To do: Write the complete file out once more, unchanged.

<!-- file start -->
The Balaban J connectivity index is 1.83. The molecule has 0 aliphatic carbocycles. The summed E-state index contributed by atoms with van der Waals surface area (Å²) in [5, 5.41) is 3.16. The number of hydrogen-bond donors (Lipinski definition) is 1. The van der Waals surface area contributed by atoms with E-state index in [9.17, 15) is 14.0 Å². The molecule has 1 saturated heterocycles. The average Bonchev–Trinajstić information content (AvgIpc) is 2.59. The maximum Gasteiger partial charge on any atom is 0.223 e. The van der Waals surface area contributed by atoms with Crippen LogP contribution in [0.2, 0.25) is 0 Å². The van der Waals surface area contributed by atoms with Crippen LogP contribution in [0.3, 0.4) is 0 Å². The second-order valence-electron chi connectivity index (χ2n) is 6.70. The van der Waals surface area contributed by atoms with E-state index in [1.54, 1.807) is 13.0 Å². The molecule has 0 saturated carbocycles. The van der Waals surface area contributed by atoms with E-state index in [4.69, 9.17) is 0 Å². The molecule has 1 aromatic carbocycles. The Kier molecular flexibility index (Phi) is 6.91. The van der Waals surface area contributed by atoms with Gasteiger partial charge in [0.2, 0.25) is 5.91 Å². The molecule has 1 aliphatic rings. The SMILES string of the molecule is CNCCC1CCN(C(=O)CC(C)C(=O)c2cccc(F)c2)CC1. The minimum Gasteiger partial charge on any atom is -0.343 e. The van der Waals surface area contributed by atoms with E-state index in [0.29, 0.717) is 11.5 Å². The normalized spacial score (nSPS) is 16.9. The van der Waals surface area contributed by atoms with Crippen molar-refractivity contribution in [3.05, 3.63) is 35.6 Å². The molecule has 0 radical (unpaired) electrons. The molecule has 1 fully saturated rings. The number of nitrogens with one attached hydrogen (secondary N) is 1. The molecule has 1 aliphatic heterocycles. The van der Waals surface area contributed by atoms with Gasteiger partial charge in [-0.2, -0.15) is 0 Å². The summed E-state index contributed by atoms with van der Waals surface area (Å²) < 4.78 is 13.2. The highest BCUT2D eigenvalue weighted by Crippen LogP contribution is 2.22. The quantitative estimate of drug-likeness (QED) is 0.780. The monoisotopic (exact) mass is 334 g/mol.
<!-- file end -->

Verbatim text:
The Balaban J connectivity index is 1.83. The molecule has 0 aliphatic carbocycles. The summed E-state index contributed by atoms with van der Waals surface area (Å²) in [5, 5.41) is 3.16. The number of hydrogen-bond donors (Lipinski definition) is 1. The van der Waals surface area contributed by atoms with E-state index in [9.17, 15) is 14.0 Å². The molecule has 1 saturated heterocycles. The average Bonchev–Trinajstić information content (AvgIpc) is 2.59. The maximum Gasteiger partial charge on any atom is 0.223 e. The van der Waals surface area contributed by atoms with Crippen LogP contribution in [0.2, 0.25) is 0 Å². The van der Waals surface area contributed by atoms with Crippen LogP contribution in [0.3, 0.4) is 0 Å². The second-order valence-electron chi connectivity index (χ2n) is 6.70. The van der Waals surface area contributed by atoms with E-state index in [1.54, 1.807) is 13.0 Å². The molecule has 0 saturated carbocycles. The van der Waals surface area contributed by atoms with E-state index in [4.69, 9.17) is 0 Å². The molecule has 1 aromatic carbocycles. The Kier molecular flexibility index (Phi) is 6.91. The van der Waals surface area contributed by atoms with Gasteiger partial charge in [0.2, 0.25) is 5.91 Å². The molecule has 1 aliphatic rings. The SMILES string of the molecule is CNCCC1CCN(C(=O)CC(C)C(=O)c2cccc(F)c2)CC1. The minimum Gasteiger partial charge on any atom is -0.343 e. The van der Waals surface area contributed by atoms with E-state index in [0.29, 0.717) is 11.5 Å². The normalized spacial score (nSPS) is 16.9. The van der Waals surface area contributed by atoms with Crippen molar-refractivity contribution in [3.05, 3.63) is 35.6 Å². The molecule has 0 radical (unpaired) electrons. The molecule has 1 fully saturated rings. The number of nitrogens with one attached hydrogen (secondary N) is 1. The molecule has 1 aliphatic heterocycles. The van der Waals surface area contributed by atoms with Gasteiger partial charge in [-0.2, -0.15) is 0 Å². The summed E-state index contributed by atoms with van der Waals surface area (Å²) < 4.78 is 13.2. The highest BCUT2D eigenvalue weighted by Crippen LogP contribution is 2.22. The quantitative estimate of drug-likeness (QED) is 0.780. The monoisotopic (exact) mass is 334 g/mol.